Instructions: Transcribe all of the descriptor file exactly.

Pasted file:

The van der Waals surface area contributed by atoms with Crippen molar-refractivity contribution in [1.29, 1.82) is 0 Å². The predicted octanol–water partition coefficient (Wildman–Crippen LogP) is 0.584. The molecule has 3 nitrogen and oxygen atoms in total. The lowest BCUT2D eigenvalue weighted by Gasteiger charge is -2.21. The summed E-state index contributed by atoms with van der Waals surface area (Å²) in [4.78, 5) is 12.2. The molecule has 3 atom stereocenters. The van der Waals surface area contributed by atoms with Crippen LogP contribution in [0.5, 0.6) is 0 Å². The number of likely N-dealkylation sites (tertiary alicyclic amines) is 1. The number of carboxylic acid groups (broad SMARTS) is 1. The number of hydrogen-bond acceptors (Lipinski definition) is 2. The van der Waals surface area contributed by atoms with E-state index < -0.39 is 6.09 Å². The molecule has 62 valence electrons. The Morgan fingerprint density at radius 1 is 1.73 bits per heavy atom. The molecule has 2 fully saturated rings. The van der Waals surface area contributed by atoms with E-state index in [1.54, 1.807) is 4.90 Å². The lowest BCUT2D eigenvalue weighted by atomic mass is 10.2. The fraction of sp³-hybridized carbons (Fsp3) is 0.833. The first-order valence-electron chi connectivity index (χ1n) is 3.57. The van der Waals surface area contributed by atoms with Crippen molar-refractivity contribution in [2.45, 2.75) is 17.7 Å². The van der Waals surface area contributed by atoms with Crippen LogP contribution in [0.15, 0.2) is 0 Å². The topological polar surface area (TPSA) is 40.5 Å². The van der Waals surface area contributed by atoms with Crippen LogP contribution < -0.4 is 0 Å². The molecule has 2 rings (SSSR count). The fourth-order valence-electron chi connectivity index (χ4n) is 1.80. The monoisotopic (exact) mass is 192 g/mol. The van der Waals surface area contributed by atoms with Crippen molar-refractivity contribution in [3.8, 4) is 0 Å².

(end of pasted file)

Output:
The van der Waals surface area contributed by atoms with Crippen molar-refractivity contribution in [1.29, 1.82) is 0 Å². The predicted octanol–water partition coefficient (Wildman–Crippen LogP) is 0.584. The molecule has 3 nitrogen and oxygen atoms in total. The lowest BCUT2D eigenvalue weighted by Gasteiger charge is -2.21. The summed E-state index contributed by atoms with van der Waals surface area (Å²) in [4.78, 5) is 12.2. The molecule has 3 atom stereocenters. The van der Waals surface area contributed by atoms with Crippen LogP contribution in [0.5, 0.6) is 0 Å². The number of likely N-dealkylation sites (tertiary alicyclic amines) is 1. The number of carboxylic acid groups (broad SMARTS) is 1. The number of hydrogen-bond acceptors (Lipinski definition) is 2. The van der Waals surface area contributed by atoms with E-state index < -0.39 is 6.09 Å². The molecule has 62 valence electrons. The Morgan fingerprint density at radius 1 is 1.73 bits per heavy atom. The molecule has 2 fully saturated rings. The van der Waals surface area contributed by atoms with E-state index in [1.54, 1.807) is 4.90 Å². The lowest BCUT2D eigenvalue weighted by atomic mass is 10.2. The fraction of sp³-hybridized carbons (Fsp3) is 0.833. The first-order valence-electron chi connectivity index (χ1n) is 3.57. The van der Waals surface area contributed by atoms with Crippen molar-refractivity contribution in [2.45, 2.75) is 17.7 Å². The van der Waals surface area contributed by atoms with Crippen LogP contribution in [0.15, 0.2) is 0 Å². The topological polar surface area (TPSA) is 40.5 Å². The van der Waals surface area contributed by atoms with Crippen LogP contribution < -0.4 is 0 Å². The molecule has 2 rings (SSSR count). The fourth-order valence-electron chi connectivity index (χ4n) is 1.80. The monoisotopic (exact) mass is 192 g/mol. The van der Waals surface area contributed by atoms with Crippen molar-refractivity contribution in [3.8, 4) is 0 Å².